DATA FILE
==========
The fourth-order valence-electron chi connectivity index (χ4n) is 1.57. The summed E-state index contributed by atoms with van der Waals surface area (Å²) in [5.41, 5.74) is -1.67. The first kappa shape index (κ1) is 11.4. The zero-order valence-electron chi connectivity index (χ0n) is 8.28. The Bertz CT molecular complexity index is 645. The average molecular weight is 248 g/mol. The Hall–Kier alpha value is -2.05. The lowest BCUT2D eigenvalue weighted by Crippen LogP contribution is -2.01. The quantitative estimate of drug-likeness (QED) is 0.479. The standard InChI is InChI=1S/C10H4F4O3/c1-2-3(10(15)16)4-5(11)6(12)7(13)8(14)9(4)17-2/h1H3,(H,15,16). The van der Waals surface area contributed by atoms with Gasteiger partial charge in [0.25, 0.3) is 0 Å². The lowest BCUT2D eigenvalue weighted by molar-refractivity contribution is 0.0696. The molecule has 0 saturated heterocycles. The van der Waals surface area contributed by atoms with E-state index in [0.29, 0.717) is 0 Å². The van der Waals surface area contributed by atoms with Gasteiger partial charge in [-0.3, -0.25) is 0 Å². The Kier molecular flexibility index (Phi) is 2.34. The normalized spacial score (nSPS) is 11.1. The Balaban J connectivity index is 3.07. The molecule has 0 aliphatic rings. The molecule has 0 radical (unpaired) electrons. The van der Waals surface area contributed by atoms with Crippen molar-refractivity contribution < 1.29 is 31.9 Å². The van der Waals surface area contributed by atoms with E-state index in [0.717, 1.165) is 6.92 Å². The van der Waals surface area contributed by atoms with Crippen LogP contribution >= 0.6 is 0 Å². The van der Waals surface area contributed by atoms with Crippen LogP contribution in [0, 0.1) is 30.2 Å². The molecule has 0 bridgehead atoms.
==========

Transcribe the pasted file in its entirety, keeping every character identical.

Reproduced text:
The fourth-order valence-electron chi connectivity index (χ4n) is 1.57. The summed E-state index contributed by atoms with van der Waals surface area (Å²) in [5.41, 5.74) is -1.67. The first kappa shape index (κ1) is 11.4. The zero-order valence-electron chi connectivity index (χ0n) is 8.28. The Bertz CT molecular complexity index is 645. The average molecular weight is 248 g/mol. The Hall–Kier alpha value is -2.05. The lowest BCUT2D eigenvalue weighted by Crippen LogP contribution is -2.01. The quantitative estimate of drug-likeness (QED) is 0.479. The standard InChI is InChI=1S/C10H4F4O3/c1-2-3(10(15)16)4-5(11)6(12)7(13)8(14)9(4)17-2/h1H3,(H,15,16). The van der Waals surface area contributed by atoms with Gasteiger partial charge in [0.25, 0.3) is 0 Å². The lowest BCUT2D eigenvalue weighted by molar-refractivity contribution is 0.0696. The molecule has 0 saturated heterocycles. The van der Waals surface area contributed by atoms with E-state index in [0.29, 0.717) is 0 Å². The van der Waals surface area contributed by atoms with Gasteiger partial charge in [-0.3, -0.25) is 0 Å². The Kier molecular flexibility index (Phi) is 2.34. The normalized spacial score (nSPS) is 11.1. The Balaban J connectivity index is 3.07. The molecule has 0 aliphatic rings. The molecule has 0 radical (unpaired) electrons. The van der Waals surface area contributed by atoms with Crippen molar-refractivity contribution < 1.29 is 31.9 Å². The van der Waals surface area contributed by atoms with E-state index in [0.717, 1.165) is 6.92 Å². The van der Waals surface area contributed by atoms with Crippen LogP contribution >= 0.6 is 0 Å². The van der Waals surface area contributed by atoms with Crippen LogP contribution in [0, 0.1) is 30.2 Å². The molecule has 0 bridgehead atoms.